An ode to the odors of pungent European cheese

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A selection of European cheeses on a wooden cutting board with a knife
Photo: Andia/Universal Images Group (Getty Images)

The first time I tried unpasteurized cheese was at home in New York. A friend visiting from Brussels smuggled a parchment-wrapped brick of Belgian cheese called Herve and an Alsatian Munster through JFK customs. She said she was surprised the crew had not reprimanded her for the odor penetrating from her overhead compartment. This friend, an American, always arrived home from Europe in effortless, elegant outfits, and the pungency of the cheeses she brought only added to her sophistication. She wore small gold jewelry and had even developed an authentically subtle continental accent. I envied her. From my vantage point, trapped at a desk job in midtown Manhattan where I worked in an over-air-conditioned cubicle under fluorescent light, mindlessly eating free but gross snacks like freeze-dried chickpeas coated in fake cheese powder, plastic tubes of nut butter, and mysterious blocks of compressed “superfoods,” my sensual experience of the world as an American was limited, artificial, teetering on inhuman. I wanted to eat and smell more European.

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My expat friend gave me the cheeses as a birthday present, and I served them at a party in my apartment. Few of my guests were fans. One said she could smell mildew and rot as soon as she entered the building vestibule. Another entered the apartment and asked who had “destroyed the bathroom.”

We unwrapped the parchment to reveal the Herve, encased in a slimy orange coating. Then the Munster, which oozed a pale pink reminiscent of the juices that flow from undercooked chicken.

“Are you sure these are safe to eat?” I asked my expat friend.

“It looks correct,” she replied. She insisted the smell was indicative of the quality. “I’d be wary if it didn’t smell. Would you eat garlic that didn’t smell like garlic?”

I could tell the other guests were not only repulsed but annoyed. They opened the windows. Someone had to leave to keep from gagging. A minority of us scraped tiny morsels onto crackers and chewed cautiously. The taste was mild compared to the stench, with a pleasant complexity similar to a cured meat. I guess you’d call it funk. I grew increasingly bold with my servings, taking more and more substantial slices and eating it with quince paste. I began to appreciate both the cheese and its aroma in the holistic way my friend suggested: the smell was an integral part of the experience. However, at this time I lived with a boyfriend who forbid me from bringing raw milk cheese into the apartment ever again. The next time my friend planned a trip home from Brussels, she offered to bring more contraband cheese. “Please, god, no,” my boyfriend said.

Despite my refusal, my friend brought me one last cheese, a Morbier so pungent I wondered how it could share a name with the “Morbier” I had regularly encountered at the Coltrane-blasting “fine foods store” in my Brooklyn neighborhood. The Americanized Morbier I’d eaten before was a pasteurized import specially made for distribution in the US. I triple-wrapped this European Morbier in plastic and hid in the back of the fridge until my boyfriend and I broke up and he was no longer around to smell it.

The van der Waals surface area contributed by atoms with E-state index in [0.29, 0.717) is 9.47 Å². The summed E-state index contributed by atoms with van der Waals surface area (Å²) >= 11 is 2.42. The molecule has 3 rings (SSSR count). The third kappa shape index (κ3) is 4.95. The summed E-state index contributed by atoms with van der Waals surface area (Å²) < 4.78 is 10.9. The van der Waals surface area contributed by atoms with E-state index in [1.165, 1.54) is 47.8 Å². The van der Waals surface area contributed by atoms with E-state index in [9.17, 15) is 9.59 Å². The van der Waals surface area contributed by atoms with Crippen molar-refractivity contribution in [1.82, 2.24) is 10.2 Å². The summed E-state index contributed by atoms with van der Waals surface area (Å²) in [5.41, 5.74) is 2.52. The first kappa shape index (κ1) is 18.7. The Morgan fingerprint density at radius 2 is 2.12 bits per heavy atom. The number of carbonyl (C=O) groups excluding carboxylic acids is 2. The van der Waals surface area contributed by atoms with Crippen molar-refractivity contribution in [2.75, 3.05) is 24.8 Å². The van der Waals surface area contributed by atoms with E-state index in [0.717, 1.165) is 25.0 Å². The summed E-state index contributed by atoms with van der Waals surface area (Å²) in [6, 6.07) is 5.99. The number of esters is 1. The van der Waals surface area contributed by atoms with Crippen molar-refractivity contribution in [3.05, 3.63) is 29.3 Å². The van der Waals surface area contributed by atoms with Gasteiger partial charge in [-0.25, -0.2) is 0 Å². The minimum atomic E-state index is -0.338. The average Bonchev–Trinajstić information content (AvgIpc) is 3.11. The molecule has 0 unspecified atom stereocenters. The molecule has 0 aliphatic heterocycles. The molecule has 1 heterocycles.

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Six months later, I moved to Brussels temporarily and sublet an apartment across the street from my friend’s favorite cheese shop. I bought raw milk Camembert, Pont l’Eveque, and Maroilles. Alone in a new country, there was no one around to balk at the smell. But there was also no one around to help me eat all this cheese. I rarely finished it. I was homesick. Sometimes I would forget what was in the fridge and, suspecting that a mouse had died and decomposed somewhere in the apartment, go searching under the couch only to remember that the stench was the delicacy I had so long romanticized. Once I knew what it was cheese, I didn’t mind it so much.

Later, back in the US, a Belgian-born friend who had moved to the States came for dinner. I apologized for the smell. “I’m very used to this,” she said, “it smells like home.”

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When I think of America’s smell, its defining feature is the absence of natural odor. I think of the artificial smells of a mall food court: synthetic butter, Subway sandwich “bread,” candy-sweet cleaning products used to sanitize each bright interior. These smells are supernatural. I sometimes attribute this American fear of organic smells—an aversion to sensory experiences as overwhelming as the stench of decomposing milk—to American asceticism. A puritanical country would ban unpasteurized cheese, wouldn’t they? The appeal of these rancid notes is almost erotic, like a lover’s pheromones. I had once longed to be more like one of those European women who shirk deodorant and wear a fragrance of part natural body odors, part perfume. Ever the American, I continue to use lots of fabric softener and wear deodorant with aluminum. But whenever I want to recapture the wonder of living abroad, I indulge in the illicit pleasures of rank dairy.

DISCUSSION

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skeffles

I’ve been told that an essential part of being a true cheese lover in Europe is an acquisition of a dedicated cheese fridge. Something to keep the cheese, and its aromatic presence, confined in its own, tightly sealed, little thing. I’m not sure I would go that far, but I’ll admit that when I am in Europe I do love the sheer variety of food compared to here in the States. We do seem very scared of different foods, and I do not know why.